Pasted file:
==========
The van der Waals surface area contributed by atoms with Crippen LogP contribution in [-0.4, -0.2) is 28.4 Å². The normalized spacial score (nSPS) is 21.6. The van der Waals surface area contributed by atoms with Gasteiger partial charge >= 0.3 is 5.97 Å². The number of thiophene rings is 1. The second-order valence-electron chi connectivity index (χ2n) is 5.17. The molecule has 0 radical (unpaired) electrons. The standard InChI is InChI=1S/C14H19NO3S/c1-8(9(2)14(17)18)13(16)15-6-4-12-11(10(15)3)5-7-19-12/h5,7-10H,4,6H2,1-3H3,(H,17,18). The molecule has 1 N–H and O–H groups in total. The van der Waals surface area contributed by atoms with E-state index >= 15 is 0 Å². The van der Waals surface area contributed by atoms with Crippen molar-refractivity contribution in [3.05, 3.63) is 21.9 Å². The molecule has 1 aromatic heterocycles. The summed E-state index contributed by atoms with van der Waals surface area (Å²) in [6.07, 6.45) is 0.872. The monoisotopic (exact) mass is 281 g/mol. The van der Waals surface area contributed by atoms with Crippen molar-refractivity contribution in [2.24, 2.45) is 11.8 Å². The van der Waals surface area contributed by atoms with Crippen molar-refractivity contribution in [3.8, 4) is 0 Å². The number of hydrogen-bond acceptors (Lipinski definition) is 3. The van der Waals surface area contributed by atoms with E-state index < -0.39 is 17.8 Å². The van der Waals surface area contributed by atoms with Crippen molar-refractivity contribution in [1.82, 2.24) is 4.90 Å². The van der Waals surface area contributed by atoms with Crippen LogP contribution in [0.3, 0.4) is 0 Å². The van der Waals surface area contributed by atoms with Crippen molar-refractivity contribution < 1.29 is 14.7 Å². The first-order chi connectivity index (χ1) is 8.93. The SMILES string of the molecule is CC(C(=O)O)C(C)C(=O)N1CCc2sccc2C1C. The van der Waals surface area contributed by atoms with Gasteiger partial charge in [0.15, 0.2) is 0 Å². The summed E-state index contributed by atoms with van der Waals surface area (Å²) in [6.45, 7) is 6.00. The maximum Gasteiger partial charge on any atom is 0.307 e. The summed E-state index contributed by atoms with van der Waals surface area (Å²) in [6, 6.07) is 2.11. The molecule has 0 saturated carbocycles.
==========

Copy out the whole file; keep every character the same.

The van der Waals surface area contributed by atoms with Crippen LogP contribution in [-0.4, -0.2) is 28.4 Å². The normalized spacial score (nSPS) is 21.6. The van der Waals surface area contributed by atoms with Gasteiger partial charge >= 0.3 is 5.97 Å². The number of thiophene rings is 1. The second-order valence-electron chi connectivity index (χ2n) is 5.17. The molecule has 0 radical (unpaired) electrons. The standard InChI is InChI=1S/C14H19NO3S/c1-8(9(2)14(17)18)13(16)15-6-4-12-11(10(15)3)5-7-19-12/h5,7-10H,4,6H2,1-3H3,(H,17,18). The molecule has 1 N–H and O–H groups in total. The van der Waals surface area contributed by atoms with E-state index >= 15 is 0 Å². The van der Waals surface area contributed by atoms with Crippen molar-refractivity contribution in [3.05, 3.63) is 21.9 Å². The molecule has 1 aromatic heterocycles. The summed E-state index contributed by atoms with van der Waals surface area (Å²) in [6.07, 6.45) is 0.872. The monoisotopic (exact) mass is 281 g/mol. The van der Waals surface area contributed by atoms with Crippen molar-refractivity contribution in [2.24, 2.45) is 11.8 Å². The van der Waals surface area contributed by atoms with Crippen molar-refractivity contribution in [3.8, 4) is 0 Å². The number of hydrogen-bond acceptors (Lipinski definition) is 3. The van der Waals surface area contributed by atoms with E-state index < -0.39 is 17.8 Å². The van der Waals surface area contributed by atoms with Crippen molar-refractivity contribution in [1.82, 2.24) is 4.90 Å². The van der Waals surface area contributed by atoms with Crippen LogP contribution in [0.3, 0.4) is 0 Å². The van der Waals surface area contributed by atoms with Crippen molar-refractivity contribution < 1.29 is 14.7 Å². The first-order chi connectivity index (χ1) is 8.93. The SMILES string of the molecule is CC(C(=O)O)C(C)C(=O)N1CCc2sccc2C1C. The van der Waals surface area contributed by atoms with Gasteiger partial charge in [0.15, 0.2) is 0 Å². The summed E-state index contributed by atoms with van der Waals surface area (Å²) in [6.45, 7) is 6.00. The maximum Gasteiger partial charge on any atom is 0.307 e. The summed E-state index contributed by atoms with van der Waals surface area (Å²) in [6, 6.07) is 2.11. The molecule has 0 saturated carbocycles.